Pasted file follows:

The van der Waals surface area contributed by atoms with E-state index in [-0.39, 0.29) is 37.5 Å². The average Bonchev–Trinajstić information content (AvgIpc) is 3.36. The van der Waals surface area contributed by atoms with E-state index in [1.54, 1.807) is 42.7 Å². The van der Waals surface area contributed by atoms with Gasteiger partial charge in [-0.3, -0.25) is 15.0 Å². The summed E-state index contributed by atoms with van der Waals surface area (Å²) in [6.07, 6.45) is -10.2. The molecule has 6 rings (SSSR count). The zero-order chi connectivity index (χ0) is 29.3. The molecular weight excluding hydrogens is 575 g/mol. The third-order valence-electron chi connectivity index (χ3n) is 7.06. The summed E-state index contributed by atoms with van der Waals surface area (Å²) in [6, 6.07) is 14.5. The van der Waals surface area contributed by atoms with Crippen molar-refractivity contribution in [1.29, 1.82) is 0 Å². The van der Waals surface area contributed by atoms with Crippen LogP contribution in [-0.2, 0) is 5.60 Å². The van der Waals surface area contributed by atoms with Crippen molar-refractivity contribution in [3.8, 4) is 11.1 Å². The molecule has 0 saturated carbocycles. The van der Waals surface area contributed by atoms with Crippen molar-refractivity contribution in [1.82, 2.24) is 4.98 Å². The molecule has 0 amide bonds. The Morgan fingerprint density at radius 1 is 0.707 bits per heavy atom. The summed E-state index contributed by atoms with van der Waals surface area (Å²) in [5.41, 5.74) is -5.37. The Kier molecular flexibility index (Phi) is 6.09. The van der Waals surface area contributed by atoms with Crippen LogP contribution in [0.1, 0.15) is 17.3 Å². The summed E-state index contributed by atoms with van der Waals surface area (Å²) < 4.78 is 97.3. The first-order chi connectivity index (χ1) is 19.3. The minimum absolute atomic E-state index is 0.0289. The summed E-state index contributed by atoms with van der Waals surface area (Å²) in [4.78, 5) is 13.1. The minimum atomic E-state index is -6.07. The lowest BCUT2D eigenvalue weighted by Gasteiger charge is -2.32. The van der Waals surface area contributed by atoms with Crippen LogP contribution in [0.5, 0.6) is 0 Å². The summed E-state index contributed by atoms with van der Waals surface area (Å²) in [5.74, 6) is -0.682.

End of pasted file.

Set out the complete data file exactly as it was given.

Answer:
The van der Waals surface area contributed by atoms with E-state index in [-0.39, 0.29) is 37.5 Å². The average Bonchev–Trinajstić information content (AvgIpc) is 3.36. The van der Waals surface area contributed by atoms with E-state index in [1.54, 1.807) is 42.7 Å². The van der Waals surface area contributed by atoms with Gasteiger partial charge in [-0.3, -0.25) is 15.0 Å². The summed E-state index contributed by atoms with van der Waals surface area (Å²) in [6.07, 6.45) is -10.2. The molecule has 6 rings (SSSR count). The zero-order chi connectivity index (χ0) is 29.3. The molecular weight excluding hydrogens is 575 g/mol. The third-order valence-electron chi connectivity index (χ3n) is 7.06. The summed E-state index contributed by atoms with van der Waals surface area (Å²) in [6, 6.07) is 14.5. The van der Waals surface area contributed by atoms with Crippen molar-refractivity contribution in [1.29, 1.82) is 0 Å². The van der Waals surface area contributed by atoms with Crippen LogP contribution in [-0.2, 0) is 5.60 Å². The van der Waals surface area contributed by atoms with Crippen molar-refractivity contribution in [3.8, 4) is 11.1 Å². The molecule has 0 saturated carbocycles. The van der Waals surface area contributed by atoms with Crippen molar-refractivity contribution in [1.82, 2.24) is 4.98 Å². The molecule has 0 amide bonds. The Morgan fingerprint density at radius 1 is 0.707 bits per heavy atom. The summed E-state index contributed by atoms with van der Waals surface area (Å²) in [5.41, 5.74) is -5.37. The Kier molecular flexibility index (Phi) is 6.09. The van der Waals surface area contributed by atoms with Crippen LogP contribution in [0.1, 0.15) is 17.3 Å². The summed E-state index contributed by atoms with van der Waals surface area (Å²) < 4.78 is 97.3. The first-order chi connectivity index (χ1) is 19.3. The minimum absolute atomic E-state index is 0.0289. The summed E-state index contributed by atoms with van der Waals surface area (Å²) in [4.78, 5) is 13.1. The minimum atomic E-state index is -6.07. The lowest BCUT2D eigenvalue weighted by Gasteiger charge is -2.32. The van der Waals surface area contributed by atoms with Crippen LogP contribution in [0.5, 0.6) is 0 Å². The summed E-state index contributed by atoms with van der Waals surface area (Å²) in [5.74, 6) is -0.682.